When do I need a new will?
As a general rule you should have your Will amended (or get a new Will drafted if amending isn’t possible) when you experience a major change in your life or a significant event, for example:
- You plan to get married. Saying those magical words “I do” may revoke your existing Will. For peace of mind, and to ensure your spouse is cared for as you intend, you can either obtain a completely new Will once you are married, or obtain a Will in contemplation of marriage before you get married, the latter of which is usually a good idea if you plan to get married overseas.
- You are separated or divorced. If you are separated but not divorced it is very important that your Will is updated to reflect your current circumstances. If you die and do not amend your Will your assets may end up in the hands of your ex partner.
- Death of your executor named in your Will. It is a good idea to update your Will when the executor named in your Will dies, especially when an alternate executor is not appointed. If your executor dies before you and you have not appointed an alternate executor, the court will appoint an administrator to take the place of the executor. To stay in control of your affairs ensure you have a living executor and alternate executor appointed in your Will at all times.
- Changes in the law. The law in the area of Wills and Estates is constantly changing. It is a good idea to have your Will reviewed by a solicitor specialising in the area of Wills and Estates from time to time to ensure your Will remains up to date and valid.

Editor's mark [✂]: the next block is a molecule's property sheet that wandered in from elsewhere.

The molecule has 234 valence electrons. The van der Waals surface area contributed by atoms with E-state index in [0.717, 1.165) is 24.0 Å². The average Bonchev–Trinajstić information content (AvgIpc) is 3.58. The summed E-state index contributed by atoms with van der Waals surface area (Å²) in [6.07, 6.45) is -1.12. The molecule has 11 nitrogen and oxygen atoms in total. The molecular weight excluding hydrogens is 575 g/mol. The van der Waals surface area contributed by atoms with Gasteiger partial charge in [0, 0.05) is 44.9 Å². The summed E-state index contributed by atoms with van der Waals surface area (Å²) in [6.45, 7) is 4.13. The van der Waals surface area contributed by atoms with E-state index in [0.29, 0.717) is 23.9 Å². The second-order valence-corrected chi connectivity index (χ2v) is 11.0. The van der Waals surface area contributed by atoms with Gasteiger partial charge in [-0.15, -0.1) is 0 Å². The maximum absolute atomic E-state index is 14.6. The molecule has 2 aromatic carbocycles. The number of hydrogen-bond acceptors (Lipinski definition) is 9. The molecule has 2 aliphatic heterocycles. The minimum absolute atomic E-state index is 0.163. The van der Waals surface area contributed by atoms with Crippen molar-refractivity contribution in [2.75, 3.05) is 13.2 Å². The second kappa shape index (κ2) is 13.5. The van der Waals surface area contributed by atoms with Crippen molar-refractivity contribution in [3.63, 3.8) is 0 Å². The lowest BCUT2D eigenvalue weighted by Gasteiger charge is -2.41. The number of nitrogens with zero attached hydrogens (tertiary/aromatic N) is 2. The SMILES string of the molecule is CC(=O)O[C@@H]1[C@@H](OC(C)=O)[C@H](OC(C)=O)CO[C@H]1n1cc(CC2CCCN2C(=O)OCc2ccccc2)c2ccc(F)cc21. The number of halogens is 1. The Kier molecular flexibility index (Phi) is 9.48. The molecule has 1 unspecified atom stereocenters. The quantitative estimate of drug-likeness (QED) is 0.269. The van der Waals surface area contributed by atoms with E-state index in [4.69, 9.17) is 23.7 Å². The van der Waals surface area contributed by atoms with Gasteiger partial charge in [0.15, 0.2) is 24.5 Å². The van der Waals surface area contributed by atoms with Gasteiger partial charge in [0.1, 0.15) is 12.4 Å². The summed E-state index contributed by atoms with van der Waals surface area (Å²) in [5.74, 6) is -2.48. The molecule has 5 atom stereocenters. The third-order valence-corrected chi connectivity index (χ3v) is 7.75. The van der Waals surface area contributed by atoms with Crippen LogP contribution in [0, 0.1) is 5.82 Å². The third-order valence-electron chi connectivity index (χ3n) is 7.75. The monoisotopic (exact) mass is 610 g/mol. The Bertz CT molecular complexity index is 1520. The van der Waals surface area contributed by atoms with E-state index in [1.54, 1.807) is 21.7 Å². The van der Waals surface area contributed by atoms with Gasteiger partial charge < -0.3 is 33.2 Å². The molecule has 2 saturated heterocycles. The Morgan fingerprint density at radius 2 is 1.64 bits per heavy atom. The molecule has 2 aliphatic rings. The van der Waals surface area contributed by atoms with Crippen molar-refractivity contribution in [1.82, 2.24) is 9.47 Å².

- You change your mind about who you want to inherit a portion of your property. You should amend your Will so that your Will reflects your intentions at all times, however keep in mind Family Provision Chapters of the Succession Act that empower certain persons to make a claim against your estate where adequate provision is not made for them under your Will.
- You have children. You can better provide for your children by having testamentary trusts in your Will. There are taxation, asset protection (against bankruptcy and in some cases divorce) and other benefits for having testamentary trusts in your Will. Testamentary trusts are also useful when a beneficiary is either incapable of managing their own affairs or is vulnerable to exploitation, for example, where a beneficiary is disabled or has spendthrift tendencies.
- To change the guardian of your child (or children). A guardian is the person you nominate in your Will to raise your child in the unlikely event that both you and your spouse become permanently incapacitated or die. You should ensure you amend your Will if the guardian appointed under your Will dies. This is important to ensure your child is raised by the person of your choice and not by someone appointed by the Court!
- You acquire or dispose of substantial or sentimental assets. If you’ve made a specific gift of property in your Will and you subsequently sell the gift, you should amend your will to remove reference to the gift. Likewise, if you obtain new property, for example a new ring with sentimental value, and you decide to leave it to someone specific, you’ll need to amend your will to make your wishes clear. If you fail to do this your ring will form part of the residual of your estate and will likely be sold!
Obviously this list is by no means exhaustive. It does, however, serve to highlight some of the more common situations that should prompt you to review your Will. Should you have any queries with relation to your estate planning requirements, or should you like us to review your existing Will to ensure it is up to date and valid, please do not hesitate to give us a call.